Fundamentals of Immersion

Process JournalArchive

May 19

Process Journal Week 3: Early Layout


Inspired by my exploration with AR, I envision a short immersive experience hinging largely on simple AR interactions using EyeJack.

Briefly, the experience as I envision it involves a character who uncovered a dark secret about the nature of reality before disappearing mysteriously. Participants retrace her steps using her research, uncover an artefact I’m thinking of as “The Lens” (incorporating EyeJack) which reveals secret truths, and realize that they too are infected by the same organism that led the character to catastrophe.

Elements I’d like to experiment with and/or include:

  • AR on the body (through a sticker or temporary tattoo)
  • Non-gamified puzzle elements
  • Unclear start moment – metatext (including the “artist’s statement”) are part of the immersion
  • Utilizing EyeJack’s scan-to-unlock feature as a checkpoint mechanic
  • Out-of-room elements (for example, a dead drop or telephone call)

I mapped out the room’s flow above in order to help visualize the necessary pieces and begin to consider the writing and fabrication that it might require. Currently I conceive of it as being mostly paper (perhaps mountable on 2 or fewer walls or bulletin boards) plus a locked box and some light fabrication.

Any writing and my thoughts are being kept on a live working document, which you can access here.

May 12

Process Journal Week 2: Experiments with AR

This week I have been considering story world artifacts and the potential for using Augmented Reality (AR) for hiding additional information. The “lens” of AR serves as an additional perspective and, to my mind, begs to be included as a storyworld artifact itself. How and why does the act of viewing through an AR lens modify the nature of the information revealed? How can the mechanism of AR be activated to engage critically with itself?

This week, though, I have focused on learning how to use EyeJack.

I started by making an animation using the simplest components at hand: myself and my phone’s camera. I took a few photos to serve as frames in a simple animation.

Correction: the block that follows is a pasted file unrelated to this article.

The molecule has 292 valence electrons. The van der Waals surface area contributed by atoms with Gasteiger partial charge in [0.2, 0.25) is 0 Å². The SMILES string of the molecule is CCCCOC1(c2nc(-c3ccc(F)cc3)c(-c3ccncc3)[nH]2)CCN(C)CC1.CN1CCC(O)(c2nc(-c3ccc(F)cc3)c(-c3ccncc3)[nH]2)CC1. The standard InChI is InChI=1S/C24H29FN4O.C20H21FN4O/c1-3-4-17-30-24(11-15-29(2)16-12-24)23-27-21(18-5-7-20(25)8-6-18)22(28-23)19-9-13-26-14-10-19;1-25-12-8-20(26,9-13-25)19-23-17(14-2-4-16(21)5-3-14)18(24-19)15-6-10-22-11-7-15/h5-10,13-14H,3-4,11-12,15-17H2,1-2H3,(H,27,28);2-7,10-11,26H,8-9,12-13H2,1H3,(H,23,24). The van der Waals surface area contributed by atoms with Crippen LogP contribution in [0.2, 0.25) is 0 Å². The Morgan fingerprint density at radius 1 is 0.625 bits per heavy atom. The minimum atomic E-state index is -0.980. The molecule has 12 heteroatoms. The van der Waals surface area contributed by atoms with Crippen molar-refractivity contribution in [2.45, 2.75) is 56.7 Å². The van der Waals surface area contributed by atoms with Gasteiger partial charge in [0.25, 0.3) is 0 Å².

Then I opened up Photoshop, applied a “Reticulation” filter to each image to give it a bit of a mysterious feeling, and created a simple GIF animation using Photoshop’s tools.


I imagined this image and animation being somewhat like the moving pictures in Harry Potter, so I printed out a simple document with the trigger image.

EyeJack proved simple to use: the desktop EyeJack Creator app is used to upload the trigger image and the animation. The potential for setting up a series of AR interactions using EyeJack in a gallery or immersive happening space is exciting, especially with its ease of use.

May 07

Wed May 8
Early Ideation

As an early concept I have envisioned a combination interactive installation/storyworld artefact immersive experience.

Expanding somewhat on the Synth concept from the Transmedia Storytelling class, this concept revolves around a digital assistant search engine called Cassi. Cassi is realized as an animated face projection mapped onto a bust in a gallery setting.


Participants enter and ask her questions or converse with her before receiving their conversation summarized in a printed receipt before moving on.

img_20190506_132005The second part of the experience takes place “behind the curtain” in an adjoining room themed as the control centre. Players move through this office space and can look through computers and documents for information on Cassi’s construction and programming. They can enter information from their receipt to read details from their own conversation.

The crux of the experience is that Cassi, the all-knowing search engine, is manipulating the responses and saving the details of the conversations for the benefit of the organization that created her.

img_20190506_132018Practically I envision the Cassi interaction as being a chatbot utilizing text to speech and Wolfram Alpha API connection.img_20190506_132021The “behind the curtain” room I envision as being a work of set-dec and worldmaking, along with a means of storing and playing back key data from each interaction – perhaps logged as a number referenced on each participant’s receipt.